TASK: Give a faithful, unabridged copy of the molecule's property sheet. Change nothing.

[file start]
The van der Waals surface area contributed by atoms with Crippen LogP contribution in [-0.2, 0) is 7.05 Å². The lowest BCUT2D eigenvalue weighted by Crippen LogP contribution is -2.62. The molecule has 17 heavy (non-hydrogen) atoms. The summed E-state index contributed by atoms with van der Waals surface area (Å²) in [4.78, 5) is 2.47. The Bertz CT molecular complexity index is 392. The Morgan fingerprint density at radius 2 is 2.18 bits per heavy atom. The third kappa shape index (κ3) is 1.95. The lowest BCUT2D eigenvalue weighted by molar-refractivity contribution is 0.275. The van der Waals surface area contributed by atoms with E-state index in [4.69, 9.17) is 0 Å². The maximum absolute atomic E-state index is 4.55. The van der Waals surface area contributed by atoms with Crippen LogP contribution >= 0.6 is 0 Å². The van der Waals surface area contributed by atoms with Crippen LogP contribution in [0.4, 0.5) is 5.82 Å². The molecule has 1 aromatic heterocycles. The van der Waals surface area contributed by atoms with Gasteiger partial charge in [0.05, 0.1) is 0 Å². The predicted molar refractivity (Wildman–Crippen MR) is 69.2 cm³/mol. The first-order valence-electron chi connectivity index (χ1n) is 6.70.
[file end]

The van der Waals surface area contributed by atoms with Crippen LogP contribution in [-0.2, 0) is 7.05 Å². The lowest BCUT2D eigenvalue weighted by Crippen LogP contribution is -2.62. The molecule has 17 heavy (non-hydrogen) atoms. The summed E-state index contributed by atoms with van der Waals surface area (Å²) in [4.78, 5) is 2.47. The Bertz CT molecular complexity index is 392. The Morgan fingerprint density at radius 2 is 2.18 bits per heavy atom. The third kappa shape index (κ3) is 1.95. The lowest BCUT2D eigenvalue weighted by molar-refractivity contribution is 0.275. The van der Waals surface area contributed by atoms with E-state index in [4.69, 9.17) is 0 Å². The maximum absolute atomic E-state index is 4.55. The van der Waals surface area contributed by atoms with Crippen LogP contribution >= 0.6 is 0 Å². The van der Waals surface area contributed by atoms with Crippen LogP contribution in [0.4, 0.5) is 5.82 Å². The molecule has 1 aromatic heterocycles. The van der Waals surface area contributed by atoms with Gasteiger partial charge in [0.05, 0.1) is 0 Å². The predicted molar refractivity (Wildman–Crippen MR) is 69.2 cm³/mol. The first-order valence-electron chi connectivity index (χ1n) is 6.70.